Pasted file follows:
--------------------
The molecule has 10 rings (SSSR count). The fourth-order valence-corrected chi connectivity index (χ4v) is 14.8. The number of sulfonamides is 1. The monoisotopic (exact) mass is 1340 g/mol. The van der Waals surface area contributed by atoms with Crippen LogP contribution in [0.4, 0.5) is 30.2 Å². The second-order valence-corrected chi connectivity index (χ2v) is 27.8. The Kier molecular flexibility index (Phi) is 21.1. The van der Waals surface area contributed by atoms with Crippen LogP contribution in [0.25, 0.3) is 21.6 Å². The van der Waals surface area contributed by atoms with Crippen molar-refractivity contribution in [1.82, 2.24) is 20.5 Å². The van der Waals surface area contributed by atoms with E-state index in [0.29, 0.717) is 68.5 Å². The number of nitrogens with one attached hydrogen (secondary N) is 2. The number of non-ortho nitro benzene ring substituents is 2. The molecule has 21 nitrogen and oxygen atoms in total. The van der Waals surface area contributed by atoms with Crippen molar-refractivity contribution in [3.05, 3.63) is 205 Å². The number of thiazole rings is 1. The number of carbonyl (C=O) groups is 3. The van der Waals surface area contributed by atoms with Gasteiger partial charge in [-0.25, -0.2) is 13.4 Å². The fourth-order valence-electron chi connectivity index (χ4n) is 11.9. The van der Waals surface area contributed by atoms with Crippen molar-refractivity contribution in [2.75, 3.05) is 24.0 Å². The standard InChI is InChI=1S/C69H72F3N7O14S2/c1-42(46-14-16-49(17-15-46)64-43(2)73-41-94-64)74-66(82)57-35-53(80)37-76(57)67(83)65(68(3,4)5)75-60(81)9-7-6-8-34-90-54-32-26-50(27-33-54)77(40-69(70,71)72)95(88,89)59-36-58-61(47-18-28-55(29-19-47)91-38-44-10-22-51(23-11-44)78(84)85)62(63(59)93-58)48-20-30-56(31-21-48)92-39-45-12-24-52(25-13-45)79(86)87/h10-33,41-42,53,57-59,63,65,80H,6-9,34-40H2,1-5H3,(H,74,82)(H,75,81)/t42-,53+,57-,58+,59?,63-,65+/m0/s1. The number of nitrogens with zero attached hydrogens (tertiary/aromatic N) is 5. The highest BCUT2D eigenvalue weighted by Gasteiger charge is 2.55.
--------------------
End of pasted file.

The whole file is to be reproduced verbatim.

The molecule has 10 rings (SSSR count). The fourth-order valence-corrected chi connectivity index (χ4v) is 14.8. The number of sulfonamides is 1. The monoisotopic (exact) mass is 1340 g/mol. The van der Waals surface area contributed by atoms with Crippen LogP contribution in [0.4, 0.5) is 30.2 Å². The second-order valence-corrected chi connectivity index (χ2v) is 27.8. The Kier molecular flexibility index (Phi) is 21.1. The van der Waals surface area contributed by atoms with Crippen LogP contribution in [0.25, 0.3) is 21.6 Å². The van der Waals surface area contributed by atoms with Crippen molar-refractivity contribution in [1.82, 2.24) is 20.5 Å². The van der Waals surface area contributed by atoms with E-state index in [0.29, 0.717) is 68.5 Å². The number of nitrogens with one attached hydrogen (secondary N) is 2. The number of non-ortho nitro benzene ring substituents is 2. The molecule has 21 nitrogen and oxygen atoms in total. The van der Waals surface area contributed by atoms with Crippen molar-refractivity contribution in [3.05, 3.63) is 205 Å². The number of thiazole rings is 1. The number of carbonyl (C=O) groups is 3. The van der Waals surface area contributed by atoms with Gasteiger partial charge in [-0.25, -0.2) is 13.4 Å². The fourth-order valence-electron chi connectivity index (χ4n) is 11.9. The van der Waals surface area contributed by atoms with Crippen molar-refractivity contribution in [2.75, 3.05) is 24.0 Å². The standard InChI is InChI=1S/C69H72F3N7O14S2/c1-42(46-14-16-49(17-15-46)64-43(2)73-41-94-64)74-66(82)57-35-53(80)37-76(57)67(83)65(68(3,4)5)75-60(81)9-7-6-8-34-90-54-32-26-50(27-33-54)77(40-69(70,71)72)95(88,89)59-36-58-61(47-18-28-55(29-19-47)91-38-44-10-22-51(23-11-44)78(84)85)62(63(59)93-58)48-20-30-56(31-21-48)92-39-45-12-24-52(25-13-45)79(86)87/h10-33,41-42,53,57-59,63,65,80H,6-9,34-40H2,1-5H3,(H,74,82)(H,75,81)/t42-,53+,57-,58+,59?,63-,65+/m0/s1. The number of nitrogens with zero attached hydrogens (tertiary/aromatic N) is 5. The highest BCUT2D eigenvalue weighted by Gasteiger charge is 2.55.